Whatever Tommie Lee’s Daughter Did, She Didn’t Deserve To Have Her Head Slammed Into A Locker
Growing up, my family members used to tell me stories about how everyone from my grandfather, to my uncles, aunts to my own mother were involved in various fights. Looking back, it was clear I took pride in this stories. My relatives were often fighting for righteous causes. (Someone had hit them first.) And in the stories, they were victorious. Everyone loves a hero or heroine. Especially when they’re upholding the family name.
It wasn’t until I got older that I realized all of these causes weren’t righteous and perhaps my family had some type of problem with violence.
But when I look around, I notice that my family is not the only one.
Last night, “Love and Hip Hop Atlanta” star Tommie Lee was arrested for getting into a physical altercation with her daughter at her middle school. But it wasn’t just any type of physical altercation, according to Newsweek, authorities were called to the school after reports that Tommie Lee, whose real name is Atasha Jefferson, allegedly shoved her daughter’s head into a locker.
As a result, Tommie was charged with battery, aggravated assault and child cruelty.
And rightly so.
I just knew that people would be outraged by the fact that she’d behaved this way at her daughter’s school no less. But when I checked out the comments on The Shade Room post, I saw remarks like this:
That’s the problem these days y’all don’t let people discipline their kids. Y’all want these damn kids to be out of control so you can punish them. If she in jail WHAT ABOUT YHE MOTHER WHO JIST WAS ON CAMERA BEATING HER SON WITH A BELT
This wasn’t abuse back in the days. This why kids is out of control now.
You can get arrested for beating you kid at school????? Wow my mom getting LIFE then
Spare the rod spoil the child#freetommie them teenagers be trying ya!
Ok so what the daughter do???
This is some sick and sad sh*t. I understand that pre-teens and teenagers are particularly challenging. They think they’re grown. They’ve gotten some newfound strength, courage and might feel like they can test and try their parents. But I can’t imagine what type of action would have warranted this type of action, in a public place—where her daughter has to show her face again.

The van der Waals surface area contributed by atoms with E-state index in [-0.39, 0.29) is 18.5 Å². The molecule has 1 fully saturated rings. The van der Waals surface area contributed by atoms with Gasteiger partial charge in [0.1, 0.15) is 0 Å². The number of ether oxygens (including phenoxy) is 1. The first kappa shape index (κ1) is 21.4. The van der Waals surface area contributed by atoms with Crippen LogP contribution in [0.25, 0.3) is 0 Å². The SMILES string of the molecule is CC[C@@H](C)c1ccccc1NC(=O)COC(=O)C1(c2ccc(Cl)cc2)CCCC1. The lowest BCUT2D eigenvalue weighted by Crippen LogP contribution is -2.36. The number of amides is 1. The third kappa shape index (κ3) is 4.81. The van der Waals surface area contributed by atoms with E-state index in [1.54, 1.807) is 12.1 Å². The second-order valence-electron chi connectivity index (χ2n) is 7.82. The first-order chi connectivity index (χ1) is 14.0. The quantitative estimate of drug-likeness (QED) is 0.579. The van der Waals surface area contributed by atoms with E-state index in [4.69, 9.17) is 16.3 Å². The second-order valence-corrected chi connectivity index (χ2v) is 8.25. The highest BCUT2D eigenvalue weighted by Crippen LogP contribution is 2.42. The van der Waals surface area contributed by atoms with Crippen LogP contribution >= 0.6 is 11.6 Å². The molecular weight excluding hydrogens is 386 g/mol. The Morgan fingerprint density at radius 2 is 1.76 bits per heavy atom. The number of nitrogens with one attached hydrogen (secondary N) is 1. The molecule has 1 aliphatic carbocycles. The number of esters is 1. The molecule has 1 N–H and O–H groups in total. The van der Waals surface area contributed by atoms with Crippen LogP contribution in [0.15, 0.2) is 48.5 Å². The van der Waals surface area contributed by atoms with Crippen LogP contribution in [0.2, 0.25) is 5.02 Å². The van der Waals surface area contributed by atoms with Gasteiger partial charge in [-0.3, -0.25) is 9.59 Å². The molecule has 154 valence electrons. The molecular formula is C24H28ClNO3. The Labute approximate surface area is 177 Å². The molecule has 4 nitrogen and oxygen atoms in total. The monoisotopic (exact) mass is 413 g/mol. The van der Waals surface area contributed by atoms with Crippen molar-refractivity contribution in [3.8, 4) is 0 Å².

Someone with sense suggested that perhaps Tommie’s daughter is acting out because of the way her mother is behaving on national television. Or there’s the possibility that her daughter is simply mimicking the behavior she’s been shown by her mother.
If you do a quick Google search of Tommie, you’ll find a series mug shots. In fact, on “Love and Hip Hop Atlanta,” she revealed that she’s been arrested 30 times throughout her life, mostly for violating probation. She’s 34-years-old.
Tommie and her frequent arrests remind me of Dr. Joy DeGruy’s research about Post Trauma Slave Syndrome and the ways in which she argues that Black families haven’t healed from the horrific realities of slavery and pass that trauma down with each generation. Violence is a part of that legacy. Whether Black families adopted the tactics of masters and overseers or we beat our children excessively because we believe we’re protecting them from the police, the law or White people in general, it’s a tactic that often results in abuse. And when that happens who protects Black children from broken parents?
That type of anger is indicative of another problem and instead of pointing fingers, inquiring about what her daughter might have done, we need to be wondering when Tommie is going to be honest with herself and take responsibility for actions so she doesn’t pass this dysfunctional behavior onto the next generation.
Veronica Wells is the culture editor at MadameNoire.com. She is also the author of “Bettah Days” and the creator of the website NoSugarNoCreamMag. You can follow her on Facebook and on Instagram and Twitter @VDubShrug.